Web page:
It’s unlikely the siblings see that Matsson’s behaving like a replacement Logan, because as usual, they have no self awareness. That’s evident from the opening scenes of this episode, when Kendall starts his new life as CEO by listening to hip-hop, casually insulting his staff, and spitting out empty buzzwords. Whenever he tries to convince himself he’s powerful, those are his crutches, and he never grasps how transparently needy it is. He’s deep in that fog on the mountain, nattering that it’s time to “feel the force” and “choose our adventure” as he makes moves against Matsson, planting fake stories about how their deal is breaking down and screening a terrible movie to suggest the Waystar film division is sunk. If he had developed the slightest bit of wisdom in the previous 33 episodes, then he might not try this posturing malarkey.

    Similarly, Roman hasn’t learned to tell the difference between frank observations and emotional outbursts. Last season, when he played hardball with Matsson while Matsson was urinating in a men’s room, he was attempting to appear dominant by invading the Swede’s personal space. In this episode, after Matsson screams at the brothers, he goes off to pee, and Roman interrupts him, saying he hates the guy and will never let him buy the Roy family businesses. Afterward, Kendall and he try to pretend this was a negotiating ploy, ignoring both Roman’s obvious hurt and how easily Matsson was able to goad him. Like his brother, Roman has gained no perspective, even though his volatile feelings have short-footed him with everyone from his father to Eduard Asgarov. Meanwhile, Shiv doesn’t see how her constant need to be included has allowed her to become a pawn in Matsson’s game. She’s smirking to herself about her brothers being humbled by an offer they can’t turn down, especially after they cut her out of a leadership role at Waystar. She doesn’t recognize that every time she sides with an outsider — Nan Pierce (Cherry Jones), Sandi Furness (Hope Davis) — the rewards are short-lived.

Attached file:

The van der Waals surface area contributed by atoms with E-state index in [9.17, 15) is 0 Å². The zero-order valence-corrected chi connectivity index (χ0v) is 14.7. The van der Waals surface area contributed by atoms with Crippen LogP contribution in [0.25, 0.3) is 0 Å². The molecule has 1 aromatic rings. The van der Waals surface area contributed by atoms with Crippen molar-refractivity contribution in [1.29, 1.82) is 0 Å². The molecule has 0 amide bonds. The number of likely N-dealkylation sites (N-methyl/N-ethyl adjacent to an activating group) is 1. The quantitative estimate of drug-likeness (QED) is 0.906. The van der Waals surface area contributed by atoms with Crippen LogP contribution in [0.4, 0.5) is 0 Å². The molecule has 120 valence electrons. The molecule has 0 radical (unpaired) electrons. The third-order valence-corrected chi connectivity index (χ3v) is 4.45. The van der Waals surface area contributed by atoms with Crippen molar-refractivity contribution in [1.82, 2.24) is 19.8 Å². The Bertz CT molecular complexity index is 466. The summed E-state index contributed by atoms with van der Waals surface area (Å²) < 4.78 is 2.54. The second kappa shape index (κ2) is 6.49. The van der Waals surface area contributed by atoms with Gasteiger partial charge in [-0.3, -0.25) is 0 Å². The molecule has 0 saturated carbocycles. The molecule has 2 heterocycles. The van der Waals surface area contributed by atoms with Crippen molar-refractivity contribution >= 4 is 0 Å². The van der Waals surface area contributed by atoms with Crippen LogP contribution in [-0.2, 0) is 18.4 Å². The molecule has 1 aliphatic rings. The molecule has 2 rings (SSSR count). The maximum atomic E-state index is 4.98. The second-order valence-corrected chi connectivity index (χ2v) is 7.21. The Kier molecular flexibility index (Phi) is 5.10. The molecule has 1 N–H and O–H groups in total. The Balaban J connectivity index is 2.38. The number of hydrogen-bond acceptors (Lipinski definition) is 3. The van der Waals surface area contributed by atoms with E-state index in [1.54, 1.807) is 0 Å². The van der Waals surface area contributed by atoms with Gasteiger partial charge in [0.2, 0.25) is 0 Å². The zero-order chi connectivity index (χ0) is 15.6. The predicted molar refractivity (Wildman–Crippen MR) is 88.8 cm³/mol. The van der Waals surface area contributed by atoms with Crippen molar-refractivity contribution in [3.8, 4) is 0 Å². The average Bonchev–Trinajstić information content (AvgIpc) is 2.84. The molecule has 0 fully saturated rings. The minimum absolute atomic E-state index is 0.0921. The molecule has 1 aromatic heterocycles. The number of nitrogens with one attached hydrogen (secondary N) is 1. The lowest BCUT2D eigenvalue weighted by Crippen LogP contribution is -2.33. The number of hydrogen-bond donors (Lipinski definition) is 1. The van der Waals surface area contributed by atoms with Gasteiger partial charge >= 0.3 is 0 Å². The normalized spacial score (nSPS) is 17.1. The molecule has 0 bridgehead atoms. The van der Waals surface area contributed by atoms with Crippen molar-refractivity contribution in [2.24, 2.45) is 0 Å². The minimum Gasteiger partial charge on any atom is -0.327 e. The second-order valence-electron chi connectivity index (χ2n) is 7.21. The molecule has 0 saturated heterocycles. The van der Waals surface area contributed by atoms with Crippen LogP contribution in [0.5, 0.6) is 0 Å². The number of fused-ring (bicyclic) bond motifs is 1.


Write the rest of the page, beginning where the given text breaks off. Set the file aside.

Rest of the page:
But we recognize it. Viewers may also realize these sad little power plays always happen in remote places, from the Pierce lodge to the grounds of the Argestes conference to a mountain so tall that Matsson can barely see his employees scurrying around below. The irony is always clear: These people are so powerful and so wealthy that they live in their own universe, but they’re so insecure about their position that it makes them act like fools. The show reinforces this point by never letting anyone change.

    And that may be as deep as it goes. This episode presents a perfect opportunity for evolution — Logan’s gone; there’s a world-shaking deal to be made — but the evolution doesn’t come. By once again sticking to its depiction of privileged hamsters on a diamond-studded wheel, Succession remains a richly observed study of stasis.

    Succession airs Sundays at 9:00 PM ET on HBO. Join the discussion about the show in our forums.

    Mark Blankenship has been writing about arts and culture for twenty years, with bylines in The New York Times, Variety, Vulture, Fortune, and many others. You can hear him on the pop music podcast Mark and Sarah Talk About Songs.

    TOPICS: Succession, HBO, Alan Ruck, Alexander Skarsgard, Brian Cox, Jeremy Strong, Kieran Culkin, Sarah Snook